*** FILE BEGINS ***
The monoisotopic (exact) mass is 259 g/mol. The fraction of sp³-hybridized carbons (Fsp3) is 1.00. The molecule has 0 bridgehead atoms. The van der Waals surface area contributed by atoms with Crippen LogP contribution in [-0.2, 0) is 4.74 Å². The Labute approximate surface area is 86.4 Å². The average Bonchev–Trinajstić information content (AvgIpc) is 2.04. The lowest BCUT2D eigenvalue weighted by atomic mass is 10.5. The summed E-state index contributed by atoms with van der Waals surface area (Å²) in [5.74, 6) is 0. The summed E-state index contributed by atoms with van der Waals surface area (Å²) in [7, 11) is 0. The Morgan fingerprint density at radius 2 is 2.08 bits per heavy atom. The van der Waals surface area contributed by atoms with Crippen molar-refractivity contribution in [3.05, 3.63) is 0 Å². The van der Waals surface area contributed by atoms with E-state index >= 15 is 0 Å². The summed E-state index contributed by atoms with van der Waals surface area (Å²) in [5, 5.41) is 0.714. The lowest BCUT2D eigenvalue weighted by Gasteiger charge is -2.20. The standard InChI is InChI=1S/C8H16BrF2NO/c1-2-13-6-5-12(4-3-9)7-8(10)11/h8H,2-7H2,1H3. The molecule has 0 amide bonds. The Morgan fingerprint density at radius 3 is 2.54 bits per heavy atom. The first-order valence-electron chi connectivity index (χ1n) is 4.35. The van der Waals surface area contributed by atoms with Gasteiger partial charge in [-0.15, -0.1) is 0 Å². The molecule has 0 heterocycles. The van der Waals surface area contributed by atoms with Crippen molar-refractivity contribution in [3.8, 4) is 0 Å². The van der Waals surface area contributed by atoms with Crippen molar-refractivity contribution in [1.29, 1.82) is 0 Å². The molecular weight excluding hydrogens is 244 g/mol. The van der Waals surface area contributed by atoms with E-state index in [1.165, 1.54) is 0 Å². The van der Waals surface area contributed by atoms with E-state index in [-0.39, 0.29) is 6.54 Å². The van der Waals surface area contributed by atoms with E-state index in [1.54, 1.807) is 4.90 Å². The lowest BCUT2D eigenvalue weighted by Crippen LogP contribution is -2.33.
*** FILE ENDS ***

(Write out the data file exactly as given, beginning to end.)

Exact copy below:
The monoisotopic (exact) mass is 259 g/mol. The fraction of sp³-hybridized carbons (Fsp3) is 1.00. The molecule has 0 bridgehead atoms. The van der Waals surface area contributed by atoms with Crippen LogP contribution in [-0.2, 0) is 4.74 Å². The Labute approximate surface area is 86.4 Å². The average Bonchev–Trinajstić information content (AvgIpc) is 2.04. The lowest BCUT2D eigenvalue weighted by atomic mass is 10.5. The summed E-state index contributed by atoms with van der Waals surface area (Å²) in [5.74, 6) is 0. The summed E-state index contributed by atoms with van der Waals surface area (Å²) in [7, 11) is 0. The Morgan fingerprint density at radius 2 is 2.08 bits per heavy atom. The van der Waals surface area contributed by atoms with Crippen molar-refractivity contribution in [3.05, 3.63) is 0 Å². The van der Waals surface area contributed by atoms with E-state index >= 15 is 0 Å². The summed E-state index contributed by atoms with van der Waals surface area (Å²) in [5, 5.41) is 0.714. The lowest BCUT2D eigenvalue weighted by Gasteiger charge is -2.20. The standard InChI is InChI=1S/C8H16BrF2NO/c1-2-13-6-5-12(4-3-9)7-8(10)11/h8H,2-7H2,1H3. The molecule has 0 amide bonds. The Morgan fingerprint density at radius 3 is 2.54 bits per heavy atom. The first-order valence-electron chi connectivity index (χ1n) is 4.35. The van der Waals surface area contributed by atoms with Gasteiger partial charge in [-0.15, -0.1) is 0 Å². The molecule has 0 heterocycles. The van der Waals surface area contributed by atoms with Crippen molar-refractivity contribution in [3.8, 4) is 0 Å². The van der Waals surface area contributed by atoms with Crippen molar-refractivity contribution in [1.29, 1.82) is 0 Å². The molecular weight excluding hydrogens is 244 g/mol. The van der Waals surface area contributed by atoms with E-state index in [1.165, 1.54) is 0 Å². The van der Waals surface area contributed by atoms with E-state index in [-0.39, 0.29) is 6.54 Å². The van der Waals surface area contributed by atoms with E-state index in [1.54, 1.807) is 4.90 Å². The lowest BCUT2D eigenvalue weighted by Crippen LogP contribution is -2.33.